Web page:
Following the Supreme Court’s ruling on 26th July 2017, the employment tribunal fee regime, which was in place since 2013, is now rendered unlawful. Therefore, there is no employment tribunal fees to be paid for any new claims. Also, the fees paid in the past are now to be refunded.
Together with Her Majesty’s Courts and Tribunals Service, the Ministry of Justice have now set out the details of the scheme that will refund claimants and respondents who had paid a fee at the Employment Appeal Tribunal or an Employment Tribunal between 29 July 2013 and 26 July 2017.
This decision was primarily based on the UK constitutional law, which requires every individual to have access to the courts
Eligibility for Refund
As per the recent changes in the UK employment law, you are eligible to seek a refund if:
● you had paid a fee to an Employment Tribunal (for example, for judicial mediation or to bring a counterclaim) and you have not been reimbursed by anyone pursuant to the Tribunal Order;
● you reimbursed your representative after they paid a fee;
● you paid a fee to the Employment Appeal Tribunal (either as a respondent or an appellant);
In these circumstances, you will have to provide a copy of the relevant Tribunal Order along with any evidence (for example, receipt, a copy of payment slip, or bank statement ) when submitting your application for refund. If you have had paid the fees for more than one Employment tribunal claim, you must provide details of all of the cases.
Making the Application
You can apply by filling up the Form 2-R for respondents and returning it by email or post to HMCTS. There are different forms for the representatives/sponsors of a party to a claim, for the claimant in Employment Tribunal proceedings (Form 1-C) and the lead claimant in multiple claims (Form 3-S).
These forms are available online and together they make it clear that all payments can only be made into the legitimate accounts of actual parties to Employment Tribunal proceedings. Therefore, no employment solicitors can make claims to recover the fees on the behalf of their clients. Overall, these forms are relatively simple and in most cases, it should not take more than 10 minutes to fill them out.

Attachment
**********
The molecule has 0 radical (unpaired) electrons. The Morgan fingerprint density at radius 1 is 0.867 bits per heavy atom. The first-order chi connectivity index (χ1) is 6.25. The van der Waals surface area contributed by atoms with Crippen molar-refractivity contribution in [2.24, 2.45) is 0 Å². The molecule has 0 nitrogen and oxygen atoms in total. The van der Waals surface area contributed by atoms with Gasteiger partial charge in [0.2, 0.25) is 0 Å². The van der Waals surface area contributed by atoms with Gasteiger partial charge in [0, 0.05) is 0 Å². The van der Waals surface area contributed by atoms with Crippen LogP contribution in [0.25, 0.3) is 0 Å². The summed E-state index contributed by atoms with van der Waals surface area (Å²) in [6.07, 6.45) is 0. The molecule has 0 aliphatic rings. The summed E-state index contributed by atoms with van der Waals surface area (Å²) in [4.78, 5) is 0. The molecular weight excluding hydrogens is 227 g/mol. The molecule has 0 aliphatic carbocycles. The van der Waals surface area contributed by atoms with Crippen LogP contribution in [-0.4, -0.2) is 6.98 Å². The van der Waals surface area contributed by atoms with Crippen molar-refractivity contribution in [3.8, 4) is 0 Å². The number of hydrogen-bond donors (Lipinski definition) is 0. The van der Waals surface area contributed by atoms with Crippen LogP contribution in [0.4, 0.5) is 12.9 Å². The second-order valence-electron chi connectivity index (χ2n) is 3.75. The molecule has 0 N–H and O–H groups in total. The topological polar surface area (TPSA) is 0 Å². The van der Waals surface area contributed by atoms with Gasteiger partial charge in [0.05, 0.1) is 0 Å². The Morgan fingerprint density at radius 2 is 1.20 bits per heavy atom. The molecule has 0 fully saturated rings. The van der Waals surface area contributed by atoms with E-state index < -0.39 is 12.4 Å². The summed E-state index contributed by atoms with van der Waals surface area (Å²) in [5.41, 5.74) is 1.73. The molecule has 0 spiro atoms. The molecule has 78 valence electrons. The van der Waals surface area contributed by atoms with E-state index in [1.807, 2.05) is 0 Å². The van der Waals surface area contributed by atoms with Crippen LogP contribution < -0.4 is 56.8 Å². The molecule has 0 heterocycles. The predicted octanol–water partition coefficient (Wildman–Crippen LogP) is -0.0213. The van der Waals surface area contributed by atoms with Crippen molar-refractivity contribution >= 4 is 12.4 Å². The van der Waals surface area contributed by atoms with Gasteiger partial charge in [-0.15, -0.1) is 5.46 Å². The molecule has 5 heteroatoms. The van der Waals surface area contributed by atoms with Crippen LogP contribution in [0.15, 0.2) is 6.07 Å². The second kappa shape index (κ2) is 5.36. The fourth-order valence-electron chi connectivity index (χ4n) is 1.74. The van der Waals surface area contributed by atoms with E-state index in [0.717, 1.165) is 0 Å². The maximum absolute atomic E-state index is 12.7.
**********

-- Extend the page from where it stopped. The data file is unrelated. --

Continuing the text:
If you reimbursed a claimant (being the employer) as part of a COT3 or a settlement agreement, then you are not eligible to receive a refund under the scheme. This is because the Form 2-R sets out that it is only applicable to employers who have reimbursed their claimants, in accordance with a Tribunal Order.
Having said that, the Form also specifies that if the COT3 or settlement agreement clearly sets out that you have reimbursed the claimant for the particular amount of fees paid, it might be worth making an application for a refund. If successful, you should obtain a full refund of any Tribunal fees that you had paid, along with an annual interest of 0.5 percent (calculated from the date of the original payment up to the refund date.)
According to the estimates of the UK Government, the total cost of refunding fees (including interest) will be about £33 million.
Past Claims Rejected or Never Brought due to Fees
The Supreme Court ruling also specifies that claimants, whose claims were earlier dismissed for non-payment of Tribunal fees, may also seek to reinstate their claim.
Here, it is important to see whether an Employment Tribunal will allow claimants for late submission of their claim (since there is a 3-month time limit to submit an Employment Tribunal claim). It has been suggested here that any individual who was previously deterred from making a claim because of the fees but wishes to pursue it must make a claim without any further delay.
Tom Street qualified in 2003 and had over 16 years experience in all areas of litigious law. He studied at the University of Manchester. He undertook his legal practice course at the College of Law in Guildford. He then, subsequently underwent his legal training specialising in employment law and litigation, at a firm in Chancery Lane, London.
Fully qualified, he moved to a niche litigation practice in the City of London.
In 2005, Tom set up his own legal practice, Tom Street & Co Solicitors and as part of this, in accordance with his strongly held objective to provide everyone with an easy pathway and readily available access to justice he established the online portals Do I Have A Case? and Tribunal Claim. These websites are trading names of Tom Street & Co Solicitors.